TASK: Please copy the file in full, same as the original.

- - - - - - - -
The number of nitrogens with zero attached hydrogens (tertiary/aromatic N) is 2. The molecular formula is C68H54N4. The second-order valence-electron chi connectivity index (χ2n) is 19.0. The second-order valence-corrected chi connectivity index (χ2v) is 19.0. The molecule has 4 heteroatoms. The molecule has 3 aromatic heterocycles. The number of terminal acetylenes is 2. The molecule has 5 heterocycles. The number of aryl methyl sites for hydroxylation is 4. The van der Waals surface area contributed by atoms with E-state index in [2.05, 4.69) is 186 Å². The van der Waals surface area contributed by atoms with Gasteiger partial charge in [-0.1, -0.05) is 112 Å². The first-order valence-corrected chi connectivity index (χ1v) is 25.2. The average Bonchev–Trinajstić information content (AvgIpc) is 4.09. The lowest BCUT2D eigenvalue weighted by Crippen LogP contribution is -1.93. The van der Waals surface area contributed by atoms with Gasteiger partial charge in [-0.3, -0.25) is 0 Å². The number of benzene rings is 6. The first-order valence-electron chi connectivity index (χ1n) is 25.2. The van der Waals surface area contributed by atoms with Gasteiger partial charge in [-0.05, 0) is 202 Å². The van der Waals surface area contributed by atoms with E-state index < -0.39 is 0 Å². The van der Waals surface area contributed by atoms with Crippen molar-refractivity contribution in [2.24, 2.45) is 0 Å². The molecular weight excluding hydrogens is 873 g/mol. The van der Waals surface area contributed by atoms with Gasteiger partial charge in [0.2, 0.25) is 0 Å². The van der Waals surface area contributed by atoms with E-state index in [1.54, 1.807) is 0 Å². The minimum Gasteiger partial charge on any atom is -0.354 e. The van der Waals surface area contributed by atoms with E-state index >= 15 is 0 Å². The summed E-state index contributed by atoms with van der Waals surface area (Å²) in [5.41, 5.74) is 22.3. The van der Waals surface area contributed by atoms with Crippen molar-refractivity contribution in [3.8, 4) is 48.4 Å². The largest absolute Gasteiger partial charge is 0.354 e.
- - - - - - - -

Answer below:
The number of nitrogens with zero attached hydrogens (tertiary/aromatic N) is 2. The molecular formula is C68H54N4. The second-order valence-electron chi connectivity index (χ2n) is 19.0. The second-order valence-corrected chi connectivity index (χ2v) is 19.0. The molecule has 4 heteroatoms. The molecule has 3 aromatic heterocycles. The number of terminal acetylenes is 2. The molecule has 5 heterocycles. The number of aryl methyl sites for hydroxylation is 4. The van der Waals surface area contributed by atoms with E-state index in [2.05, 4.69) is 186 Å². The van der Waals surface area contributed by atoms with Gasteiger partial charge in [-0.1, -0.05) is 112 Å². The first-order valence-corrected chi connectivity index (χ1v) is 25.2. The average Bonchev–Trinajstić information content (AvgIpc) is 4.09. The lowest BCUT2D eigenvalue weighted by Crippen LogP contribution is -1.93. The van der Waals surface area contributed by atoms with Gasteiger partial charge in [-0.3, -0.25) is 0 Å². The number of benzene rings is 6. The first-order valence-electron chi connectivity index (χ1n) is 25.2. The van der Waals surface area contributed by atoms with Gasteiger partial charge in [-0.05, 0) is 202 Å². The van der Waals surface area contributed by atoms with E-state index < -0.39 is 0 Å². The van der Waals surface area contributed by atoms with Crippen molar-refractivity contribution in [2.24, 2.45) is 0 Å². The molecular weight excluding hydrogens is 873 g/mol. The van der Waals surface area contributed by atoms with Gasteiger partial charge in [0.2, 0.25) is 0 Å². The van der Waals surface area contributed by atoms with E-state index in [1.54, 1.807) is 0 Å². The minimum Gasteiger partial charge on any atom is -0.354 e. The van der Waals surface area contributed by atoms with E-state index >= 15 is 0 Å². The summed E-state index contributed by atoms with van der Waals surface area (Å²) in [5.41, 5.74) is 22.3. The van der Waals surface area contributed by atoms with Crippen molar-refractivity contribution in [3.8, 4) is 48.4 Å². The largest absolute Gasteiger partial charge is 0.354 e.